If you're loving politics right about now, I suspect it's because you've come to view it as a sport, or as a necessity from which you have become somewhat emotionally detached. Right now is the time in a campaign season when even those of us who used to watch election returns when we were kids -- late into the night, long past our bedtimes, well before we knew what exit polls were -- are ready for it to be over, even while making every day left count. I. Can't. Wait. For. It. To. Be. Over. That's the temptation, the frustration and the anxiety.
It's the time in the election cycle where you want to cry, scream or move to a planet without polls. It's the time when it seems nearly impossible to have a reasonable conversation about politics: emotions are so high, propaganda is so sharp and positions are so entrenched. So many people have a stake in a win -- whether for ideological or financial reasons, to save face or to otherwise look or feel good the morning after -- or the afternoon of the recount.Think, for instance, of Christine O'Donnell, the Republican nominee for Senate in Delaware. She won fairly in a primary, and since then she has been the subject of ceaseless ridicule courtesy of by pundits, journalists and talk-show hosts. Criticizing policy ideas is one thing -- raising questions about her record and qualifications is only due diligence. But the attacks go way beyond pale. How dare she argue on national television for sexual responsibility? Or how dare she say that the First Amendment does not include the establishment of a wall between church and state? (Never mind the fact that it actually doesn't.)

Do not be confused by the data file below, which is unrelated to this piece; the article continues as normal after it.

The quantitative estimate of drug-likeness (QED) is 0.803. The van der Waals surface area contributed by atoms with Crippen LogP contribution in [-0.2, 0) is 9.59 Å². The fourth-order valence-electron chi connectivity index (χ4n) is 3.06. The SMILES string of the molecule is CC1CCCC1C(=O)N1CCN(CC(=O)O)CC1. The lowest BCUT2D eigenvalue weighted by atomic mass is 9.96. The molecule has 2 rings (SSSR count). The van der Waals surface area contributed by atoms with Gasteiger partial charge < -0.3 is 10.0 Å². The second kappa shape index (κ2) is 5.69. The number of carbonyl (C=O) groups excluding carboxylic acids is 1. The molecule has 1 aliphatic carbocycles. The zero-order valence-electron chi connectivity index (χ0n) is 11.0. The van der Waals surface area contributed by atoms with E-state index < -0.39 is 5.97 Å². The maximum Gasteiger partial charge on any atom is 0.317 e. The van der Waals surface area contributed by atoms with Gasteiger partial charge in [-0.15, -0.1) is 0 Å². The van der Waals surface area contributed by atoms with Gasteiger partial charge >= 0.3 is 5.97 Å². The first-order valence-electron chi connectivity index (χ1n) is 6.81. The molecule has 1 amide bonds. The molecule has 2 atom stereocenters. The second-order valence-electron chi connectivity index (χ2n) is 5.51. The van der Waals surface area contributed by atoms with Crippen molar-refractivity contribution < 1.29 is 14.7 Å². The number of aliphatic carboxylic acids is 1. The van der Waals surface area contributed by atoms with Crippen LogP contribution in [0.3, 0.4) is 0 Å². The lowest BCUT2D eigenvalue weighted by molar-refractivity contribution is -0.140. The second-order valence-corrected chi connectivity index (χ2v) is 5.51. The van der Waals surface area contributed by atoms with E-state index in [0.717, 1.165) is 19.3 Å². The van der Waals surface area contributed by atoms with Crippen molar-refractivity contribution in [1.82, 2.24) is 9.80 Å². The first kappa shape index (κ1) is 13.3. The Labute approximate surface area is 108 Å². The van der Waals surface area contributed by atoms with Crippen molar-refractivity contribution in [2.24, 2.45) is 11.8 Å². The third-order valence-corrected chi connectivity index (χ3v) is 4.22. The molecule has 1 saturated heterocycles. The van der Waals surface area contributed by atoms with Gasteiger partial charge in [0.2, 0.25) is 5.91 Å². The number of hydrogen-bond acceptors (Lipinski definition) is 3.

And then there is Ohio, where Rep. Steve Driehaus' re-election campaign is faltering. In an attempt to save his seat, he's making an outrageous legal bid to stop the Susan B. Anthony List from running some billboard ads against him. The SBA List, a pro-life political action committee that exists to elect anti-abortion candidates, has been campaigning in earnest against Democrats who have represented themselves as pro-life but voted for the healthcare bill anyway.
The ads merely point out that Driehaus, by voting for the bill, essentially supported taxpayer-funded abortion; a hard look at the facts of the legislation will support this view. There is not, contrary to conventional belief, a universal prohibition on federal-taxpayer-funded abortion. (Which is why House Republicans have pledged to pass one.) The SBA List's point is a legitimate one -- but, as in the case of NPR and Juan Williams, some people would rather shut down a controversial view than allow a civil discussion.